The way to think of a flattening yield curve is as a signal that the market expects Fed tightening to precipitate a slowdown that halts or even reverses future hikes. It's the market's way of saying they expect the Fed to tighten and then to stop tightening when weak data are released that result from the Fed's tightening.
As you know by now, the way I think of Fed hikes is different than most people. I think of them as adding to interest income and pulling forward credit demand in the initial tightening phase. And that actually accelerates growth at first.
Only later, when the increase creates distress for marginal borrowers does the rate hike train actually 'tighten'. Right now, we are in the accelerant phase of tightening. And I am expecting this to move to weakness in 2019.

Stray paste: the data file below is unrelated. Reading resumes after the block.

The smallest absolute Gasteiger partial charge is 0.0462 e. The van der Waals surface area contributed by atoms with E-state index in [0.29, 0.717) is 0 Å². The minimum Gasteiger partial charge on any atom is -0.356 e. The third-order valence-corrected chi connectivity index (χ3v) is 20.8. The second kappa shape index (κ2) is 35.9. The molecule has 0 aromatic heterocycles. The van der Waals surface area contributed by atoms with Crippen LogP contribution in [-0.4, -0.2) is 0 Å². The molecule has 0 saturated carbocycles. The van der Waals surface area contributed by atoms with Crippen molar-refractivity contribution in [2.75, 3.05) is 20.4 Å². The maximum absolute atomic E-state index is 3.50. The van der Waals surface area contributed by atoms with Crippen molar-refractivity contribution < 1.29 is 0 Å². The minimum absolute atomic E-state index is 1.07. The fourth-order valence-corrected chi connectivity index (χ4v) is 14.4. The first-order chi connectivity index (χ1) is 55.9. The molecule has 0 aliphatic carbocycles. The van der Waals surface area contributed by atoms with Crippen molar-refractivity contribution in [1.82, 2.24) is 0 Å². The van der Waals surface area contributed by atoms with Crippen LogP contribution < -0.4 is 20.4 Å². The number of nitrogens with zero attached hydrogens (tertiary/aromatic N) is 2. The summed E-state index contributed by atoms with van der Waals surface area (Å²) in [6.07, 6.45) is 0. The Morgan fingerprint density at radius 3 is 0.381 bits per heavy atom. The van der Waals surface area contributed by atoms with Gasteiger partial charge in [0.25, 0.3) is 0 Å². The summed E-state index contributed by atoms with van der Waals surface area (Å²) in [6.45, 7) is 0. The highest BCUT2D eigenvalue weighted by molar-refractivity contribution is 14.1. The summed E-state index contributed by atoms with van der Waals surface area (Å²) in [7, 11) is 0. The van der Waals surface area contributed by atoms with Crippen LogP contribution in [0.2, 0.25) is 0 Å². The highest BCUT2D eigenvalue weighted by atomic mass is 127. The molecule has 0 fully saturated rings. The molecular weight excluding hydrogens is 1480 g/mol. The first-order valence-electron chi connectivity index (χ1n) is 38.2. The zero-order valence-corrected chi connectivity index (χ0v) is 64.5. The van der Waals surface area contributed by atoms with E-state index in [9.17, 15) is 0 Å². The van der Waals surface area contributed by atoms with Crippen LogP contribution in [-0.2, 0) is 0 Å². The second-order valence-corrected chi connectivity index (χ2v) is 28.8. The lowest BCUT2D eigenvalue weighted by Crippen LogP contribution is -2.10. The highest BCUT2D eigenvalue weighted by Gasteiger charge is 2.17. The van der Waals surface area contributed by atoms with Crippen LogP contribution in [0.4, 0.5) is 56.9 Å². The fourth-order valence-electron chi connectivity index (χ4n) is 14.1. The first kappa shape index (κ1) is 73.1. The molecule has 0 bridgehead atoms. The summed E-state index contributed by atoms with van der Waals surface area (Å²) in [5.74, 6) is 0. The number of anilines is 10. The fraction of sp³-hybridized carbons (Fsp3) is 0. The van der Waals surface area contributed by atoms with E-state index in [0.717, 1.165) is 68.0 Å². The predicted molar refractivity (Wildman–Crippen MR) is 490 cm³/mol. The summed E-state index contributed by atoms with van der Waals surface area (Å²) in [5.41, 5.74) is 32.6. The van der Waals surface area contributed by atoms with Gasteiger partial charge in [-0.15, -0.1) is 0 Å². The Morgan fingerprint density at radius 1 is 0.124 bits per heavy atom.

But now ...
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Edward Harrison is the founder of Credit Writedowns and a former career diplomat, investment banker and technology executive with over twenty five years of business experience. He has also been a regular economic and financial commentator in print and on television for the past decade. He speaks six languages and reads another five, skills he uses to provide a more global perspective. Edward holds an MBA in Finance from Columbia University and a BA in Economics from Dartmouth College.